It’s easy to overlook fall turkey hunting opportunities. I’m guilty of it myself. When the whitetail rut kicks up, there’s no place I’d rather be than in my favorite treestand with bow in hand, waiting on a big buck to slip up. While I do stuff a diaphragm call into my hunting pack, just in case I hear some yelps in the distance during the overlap in seasons, turkeys typically take a backseat to my bowhunting pursuits this time of year.
That seems to be the case for many hunters across the commonwealth as the Pennsylvania Game Commission recently reported drastically fewer hunters targeting fall turkeys over the past several years. With archery hunting’s explosion in popularity – especially since the addition of crossbows to the toolkit, more and more hunters are choosing to spend their time chasing whitetails than tail feathers.
But that doesn’t mean exciting turkey hunting can’t still be had by those who score on a buck early, or anyone willing to forego deer hunting forays to put their time into finding the flock.
It can be extremely thrilling to play a cat and mouse chess match with a vocal group of fall birds, especially when food sources are abundant, causing birds to congregate in a specific area.
Oak flats and cornfields can be an enticing draw to turkeys late in the fall when vegetation and insect life is in short supply, so if you can locate a feeding zone with fresh sign (scratching and droppings), it is likely birds will stick around while the getting is good.
This is the perfect opportunity to stake out an early morning ambush. Quietly enter the area prior to first light and hunker down in some cover with quality camouflage.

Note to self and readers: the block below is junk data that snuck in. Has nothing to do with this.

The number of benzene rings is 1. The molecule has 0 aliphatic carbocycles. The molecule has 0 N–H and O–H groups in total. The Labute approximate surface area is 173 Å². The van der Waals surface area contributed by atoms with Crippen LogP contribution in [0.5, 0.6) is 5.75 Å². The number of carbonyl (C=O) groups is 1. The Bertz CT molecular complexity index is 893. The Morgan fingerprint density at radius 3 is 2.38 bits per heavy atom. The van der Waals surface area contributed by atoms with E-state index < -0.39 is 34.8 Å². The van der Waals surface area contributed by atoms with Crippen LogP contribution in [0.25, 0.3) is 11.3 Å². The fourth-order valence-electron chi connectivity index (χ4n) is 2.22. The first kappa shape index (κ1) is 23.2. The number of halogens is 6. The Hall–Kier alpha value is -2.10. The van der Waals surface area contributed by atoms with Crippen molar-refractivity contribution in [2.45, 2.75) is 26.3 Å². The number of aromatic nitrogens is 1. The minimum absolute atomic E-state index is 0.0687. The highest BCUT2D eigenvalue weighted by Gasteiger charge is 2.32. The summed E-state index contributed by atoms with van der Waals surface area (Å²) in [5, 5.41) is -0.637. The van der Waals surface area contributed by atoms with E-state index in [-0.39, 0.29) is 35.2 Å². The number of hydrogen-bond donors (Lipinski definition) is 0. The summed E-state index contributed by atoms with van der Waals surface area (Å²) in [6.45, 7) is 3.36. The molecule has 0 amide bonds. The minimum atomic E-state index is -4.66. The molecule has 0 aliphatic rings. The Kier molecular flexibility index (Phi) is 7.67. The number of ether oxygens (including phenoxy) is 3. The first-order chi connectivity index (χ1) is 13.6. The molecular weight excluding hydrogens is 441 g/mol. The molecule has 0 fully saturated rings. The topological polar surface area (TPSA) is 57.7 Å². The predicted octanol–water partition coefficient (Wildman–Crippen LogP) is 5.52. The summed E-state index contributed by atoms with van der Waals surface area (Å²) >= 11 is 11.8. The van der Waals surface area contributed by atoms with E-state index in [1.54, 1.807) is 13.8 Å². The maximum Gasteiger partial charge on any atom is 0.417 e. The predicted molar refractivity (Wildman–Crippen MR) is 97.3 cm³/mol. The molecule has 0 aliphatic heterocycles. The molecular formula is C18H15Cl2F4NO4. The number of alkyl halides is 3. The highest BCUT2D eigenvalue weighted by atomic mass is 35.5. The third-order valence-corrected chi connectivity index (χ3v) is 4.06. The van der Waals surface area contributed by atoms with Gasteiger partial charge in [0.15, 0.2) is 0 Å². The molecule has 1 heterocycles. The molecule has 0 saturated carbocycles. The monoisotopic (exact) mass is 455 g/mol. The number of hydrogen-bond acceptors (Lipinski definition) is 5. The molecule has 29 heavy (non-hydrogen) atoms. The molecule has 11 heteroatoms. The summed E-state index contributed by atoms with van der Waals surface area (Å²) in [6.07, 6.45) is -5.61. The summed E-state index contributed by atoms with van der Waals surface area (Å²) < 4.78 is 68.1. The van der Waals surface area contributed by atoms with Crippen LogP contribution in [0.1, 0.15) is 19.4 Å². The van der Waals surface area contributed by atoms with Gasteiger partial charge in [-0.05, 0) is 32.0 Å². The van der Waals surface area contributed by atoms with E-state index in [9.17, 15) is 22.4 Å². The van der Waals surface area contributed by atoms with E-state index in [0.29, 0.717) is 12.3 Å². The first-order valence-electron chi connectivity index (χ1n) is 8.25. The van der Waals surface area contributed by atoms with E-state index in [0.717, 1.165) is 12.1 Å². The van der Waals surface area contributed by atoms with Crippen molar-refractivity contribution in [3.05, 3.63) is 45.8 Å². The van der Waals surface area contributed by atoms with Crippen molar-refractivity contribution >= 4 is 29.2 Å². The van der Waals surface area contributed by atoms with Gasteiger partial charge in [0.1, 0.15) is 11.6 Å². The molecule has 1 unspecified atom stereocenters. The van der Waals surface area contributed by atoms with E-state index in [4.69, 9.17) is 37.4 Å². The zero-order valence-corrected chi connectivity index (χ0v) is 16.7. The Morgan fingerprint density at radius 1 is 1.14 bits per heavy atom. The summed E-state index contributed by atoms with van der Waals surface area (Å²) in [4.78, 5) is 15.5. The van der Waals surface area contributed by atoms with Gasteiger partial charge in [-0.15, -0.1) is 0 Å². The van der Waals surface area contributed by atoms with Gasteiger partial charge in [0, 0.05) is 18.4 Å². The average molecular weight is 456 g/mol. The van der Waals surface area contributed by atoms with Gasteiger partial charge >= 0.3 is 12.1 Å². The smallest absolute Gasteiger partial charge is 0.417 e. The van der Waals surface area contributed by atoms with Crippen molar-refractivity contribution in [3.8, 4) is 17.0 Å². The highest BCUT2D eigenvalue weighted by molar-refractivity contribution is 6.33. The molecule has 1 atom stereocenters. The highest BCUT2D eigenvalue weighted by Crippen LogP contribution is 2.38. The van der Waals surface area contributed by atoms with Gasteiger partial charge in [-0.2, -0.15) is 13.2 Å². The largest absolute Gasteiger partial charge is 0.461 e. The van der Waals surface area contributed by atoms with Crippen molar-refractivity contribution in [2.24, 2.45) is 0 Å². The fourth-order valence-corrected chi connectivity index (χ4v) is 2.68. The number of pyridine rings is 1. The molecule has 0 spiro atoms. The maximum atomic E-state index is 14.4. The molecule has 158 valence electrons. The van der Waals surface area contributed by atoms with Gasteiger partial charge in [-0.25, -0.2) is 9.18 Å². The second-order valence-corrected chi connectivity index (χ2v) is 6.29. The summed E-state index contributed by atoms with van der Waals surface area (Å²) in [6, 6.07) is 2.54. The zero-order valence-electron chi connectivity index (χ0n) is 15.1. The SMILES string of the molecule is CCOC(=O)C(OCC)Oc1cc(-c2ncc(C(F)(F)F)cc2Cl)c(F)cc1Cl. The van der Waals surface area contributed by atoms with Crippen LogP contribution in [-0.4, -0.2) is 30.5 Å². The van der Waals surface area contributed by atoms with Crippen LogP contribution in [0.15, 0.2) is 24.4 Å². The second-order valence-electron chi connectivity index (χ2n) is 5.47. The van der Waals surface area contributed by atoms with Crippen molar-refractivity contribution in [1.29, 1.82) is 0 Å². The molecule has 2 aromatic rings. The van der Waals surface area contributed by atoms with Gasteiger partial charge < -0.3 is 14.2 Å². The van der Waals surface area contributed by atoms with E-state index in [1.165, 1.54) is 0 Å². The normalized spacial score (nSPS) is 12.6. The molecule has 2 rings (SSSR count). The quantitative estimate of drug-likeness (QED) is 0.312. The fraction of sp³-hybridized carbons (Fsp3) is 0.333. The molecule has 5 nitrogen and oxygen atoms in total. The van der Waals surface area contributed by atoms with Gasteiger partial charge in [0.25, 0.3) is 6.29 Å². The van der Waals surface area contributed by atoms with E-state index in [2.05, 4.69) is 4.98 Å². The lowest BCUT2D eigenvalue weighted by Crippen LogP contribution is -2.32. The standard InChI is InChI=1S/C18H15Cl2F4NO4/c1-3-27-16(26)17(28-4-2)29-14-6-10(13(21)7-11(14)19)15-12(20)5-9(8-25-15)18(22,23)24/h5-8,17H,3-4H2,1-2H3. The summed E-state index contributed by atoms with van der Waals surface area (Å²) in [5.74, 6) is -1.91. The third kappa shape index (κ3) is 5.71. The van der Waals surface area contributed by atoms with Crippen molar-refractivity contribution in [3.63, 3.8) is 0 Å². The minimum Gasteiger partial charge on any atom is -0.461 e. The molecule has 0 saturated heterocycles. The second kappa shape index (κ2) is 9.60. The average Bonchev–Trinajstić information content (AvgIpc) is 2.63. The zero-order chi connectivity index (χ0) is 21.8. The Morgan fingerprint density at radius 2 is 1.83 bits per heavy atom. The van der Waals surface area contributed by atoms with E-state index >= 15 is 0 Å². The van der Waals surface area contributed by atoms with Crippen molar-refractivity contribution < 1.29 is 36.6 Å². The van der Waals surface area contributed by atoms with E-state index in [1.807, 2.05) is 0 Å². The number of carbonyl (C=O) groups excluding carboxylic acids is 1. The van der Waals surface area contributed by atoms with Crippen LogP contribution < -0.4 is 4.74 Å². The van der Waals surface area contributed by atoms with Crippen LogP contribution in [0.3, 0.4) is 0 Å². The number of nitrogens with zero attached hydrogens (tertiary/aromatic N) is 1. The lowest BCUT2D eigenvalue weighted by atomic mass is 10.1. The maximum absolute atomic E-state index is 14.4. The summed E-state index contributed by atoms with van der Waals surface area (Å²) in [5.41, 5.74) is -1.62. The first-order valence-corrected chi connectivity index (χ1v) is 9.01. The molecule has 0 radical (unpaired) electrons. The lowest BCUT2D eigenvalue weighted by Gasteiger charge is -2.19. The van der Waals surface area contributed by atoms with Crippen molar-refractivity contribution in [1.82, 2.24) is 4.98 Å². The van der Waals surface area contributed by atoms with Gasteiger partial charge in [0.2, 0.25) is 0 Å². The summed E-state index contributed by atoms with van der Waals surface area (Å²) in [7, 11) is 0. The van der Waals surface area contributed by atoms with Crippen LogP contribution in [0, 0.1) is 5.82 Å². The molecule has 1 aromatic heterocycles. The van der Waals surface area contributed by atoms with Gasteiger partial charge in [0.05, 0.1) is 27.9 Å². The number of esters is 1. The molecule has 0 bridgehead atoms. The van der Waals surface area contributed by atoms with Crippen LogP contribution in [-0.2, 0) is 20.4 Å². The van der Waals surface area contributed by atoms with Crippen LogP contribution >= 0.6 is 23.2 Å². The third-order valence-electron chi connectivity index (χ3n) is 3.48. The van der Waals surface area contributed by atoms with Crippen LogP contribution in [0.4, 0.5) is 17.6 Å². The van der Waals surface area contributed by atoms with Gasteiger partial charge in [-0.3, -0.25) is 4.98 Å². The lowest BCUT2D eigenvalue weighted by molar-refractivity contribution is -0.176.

Listen for the birds to start chattering from their nearby roosting location as the sun peeks above the horizon and give them a few sleepy yelps to keep them talking until fly down. I like to emulate whatever the birds are doing on a slate call, knowing that purrs, kee-kee runs, cuts and slow yelps are usually what sparks their interest.
Be patient and keep the communication lines open until the flock is on the ground and heading your way, then switch over to a mouth call and stay ready. I like to use a .17 HMR for fall turkeys because it allows me to be selective and take shots from a distance. As the flock approaches, try to pick out a gobbler if at all possible and make your shot count.
It is possible to locate and break up a flock, and then call the birds back in for a shot – something I typically reserve for mid-day outings – but to me, an early morning hunt is more exciting and successful because of how vocal birds generally are right off the roost.
Besides, it provides more time to tag the bird, field dress it, and shower up in order to get back into the deer stand for an afternoon sit when anything can happen at any moment. Even at a time when most hunters are fixated on whitetails, fall turkeys deserve hunters’ attention too. They can be a lot of fun to hunt, and they’re out there for the taking.
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